Trying to get over a fear of spiders? New research study suggests sleep could help facilitate the process.

A new, small study in the Journal of Psychiatric Research shows that sleeping after exposure therapy for spider phobia seems to make the therapy more effective, the Harvard Gazette reported.

The study included 66 women who all watched this video of a spider 14 times. The women were randomly assigned to different groups to watch the video every two hours or every 12 hours, and either in the morning or evening, or after spending a night sleeping or a full day awake. The researchers also measured the study participants' palm sweat when they sounded off a loud noise during some of the videos.

The researchers found that the women who managed to get a night's rest after watching the spider videos, before being shown the spiders again, were also less likely to rate the spider high on a scale of "fearfulness, disgust, and unpleasantness," the Harvard Gazette reported. Meanwhile, those who stayed up for 12 hours after watching the spider videos and were then shown the videos again at the end of the day had a stronger stress response to the spiders.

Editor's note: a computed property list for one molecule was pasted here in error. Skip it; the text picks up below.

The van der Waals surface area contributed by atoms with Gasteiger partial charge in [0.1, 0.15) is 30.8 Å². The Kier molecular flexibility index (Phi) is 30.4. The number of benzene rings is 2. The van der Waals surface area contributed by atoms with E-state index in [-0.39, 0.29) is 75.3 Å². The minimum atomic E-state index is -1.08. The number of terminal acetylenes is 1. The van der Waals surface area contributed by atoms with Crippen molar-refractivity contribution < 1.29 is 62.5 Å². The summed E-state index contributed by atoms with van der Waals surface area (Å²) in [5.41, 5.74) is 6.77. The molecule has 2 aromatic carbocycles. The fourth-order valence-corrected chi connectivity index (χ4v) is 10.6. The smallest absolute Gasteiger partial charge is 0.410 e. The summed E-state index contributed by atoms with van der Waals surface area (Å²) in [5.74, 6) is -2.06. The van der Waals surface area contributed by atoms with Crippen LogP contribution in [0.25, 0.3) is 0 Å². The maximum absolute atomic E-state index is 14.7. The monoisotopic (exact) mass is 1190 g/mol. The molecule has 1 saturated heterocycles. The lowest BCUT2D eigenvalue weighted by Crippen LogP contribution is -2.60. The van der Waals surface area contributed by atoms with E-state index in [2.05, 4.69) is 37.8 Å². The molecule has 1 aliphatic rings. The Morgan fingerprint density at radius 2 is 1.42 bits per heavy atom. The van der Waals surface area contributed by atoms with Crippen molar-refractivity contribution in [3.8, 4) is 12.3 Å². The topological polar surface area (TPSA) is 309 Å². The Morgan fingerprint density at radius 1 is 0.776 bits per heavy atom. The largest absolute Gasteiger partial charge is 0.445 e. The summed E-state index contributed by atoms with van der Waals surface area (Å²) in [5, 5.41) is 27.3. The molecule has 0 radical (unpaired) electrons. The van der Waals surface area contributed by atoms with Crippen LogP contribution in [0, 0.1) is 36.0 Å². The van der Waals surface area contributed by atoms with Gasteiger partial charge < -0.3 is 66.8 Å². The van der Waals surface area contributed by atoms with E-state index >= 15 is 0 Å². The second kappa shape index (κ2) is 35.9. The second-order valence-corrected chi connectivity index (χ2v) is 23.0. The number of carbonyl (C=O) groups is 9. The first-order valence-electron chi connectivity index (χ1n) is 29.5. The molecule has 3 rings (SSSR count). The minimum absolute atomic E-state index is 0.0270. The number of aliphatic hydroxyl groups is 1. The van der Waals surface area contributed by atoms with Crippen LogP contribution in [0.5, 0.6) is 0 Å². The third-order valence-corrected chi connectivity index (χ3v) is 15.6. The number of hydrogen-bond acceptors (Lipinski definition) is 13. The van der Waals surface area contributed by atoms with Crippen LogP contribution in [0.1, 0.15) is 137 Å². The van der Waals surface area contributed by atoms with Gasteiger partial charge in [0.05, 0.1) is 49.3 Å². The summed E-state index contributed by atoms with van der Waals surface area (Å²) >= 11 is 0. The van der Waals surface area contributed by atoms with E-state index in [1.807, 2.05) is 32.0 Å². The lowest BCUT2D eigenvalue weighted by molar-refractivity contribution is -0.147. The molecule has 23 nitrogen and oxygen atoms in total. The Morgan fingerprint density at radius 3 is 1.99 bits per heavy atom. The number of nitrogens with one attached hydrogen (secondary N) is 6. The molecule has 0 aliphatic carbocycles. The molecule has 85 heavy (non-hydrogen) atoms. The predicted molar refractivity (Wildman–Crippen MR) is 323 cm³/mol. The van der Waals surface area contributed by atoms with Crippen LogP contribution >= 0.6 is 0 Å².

Researchers, however, didn't find a difference in reaction to the spiders between those who watched the videos in the morning or the evening.

"Thus, sleep following exposure therapy may promote retention and generalization of extinction learning," the researchers wrote in the study.

The researchers noted that REM sleep in particular could be responsible for the effect.

Recently, a Proceedings of the National Academy of Sciences study showed that severely arachnophobic adults who underwent just one session of therapy experienced brain changes that resulted in them being able to hold a tarantula in their hands -- and the effect lasted six months after the therapy session.

"Before treatment, some of these participants wouldn't walk on grass for fear of spiders or would stay out of their home or dorm room for days if they thought a spider was present," study researcher Katherina Hauner, post-doctoral fellow in neurology at Northwestern University Feinberg School of Medicine, said in a statement.

"But after a two or three-hour treatment, they were able to walk right up and touch or hold a tarantula. And they could still touch it after six months," Hauner said.

However you do it, though, it may be better for your health to get over your phobias. A recent study from Brigham and Women's Hospital researchers found that having a phobic anxiety -- which includes fear of spiders, as well as social phobias -- can make you age faster biologically.

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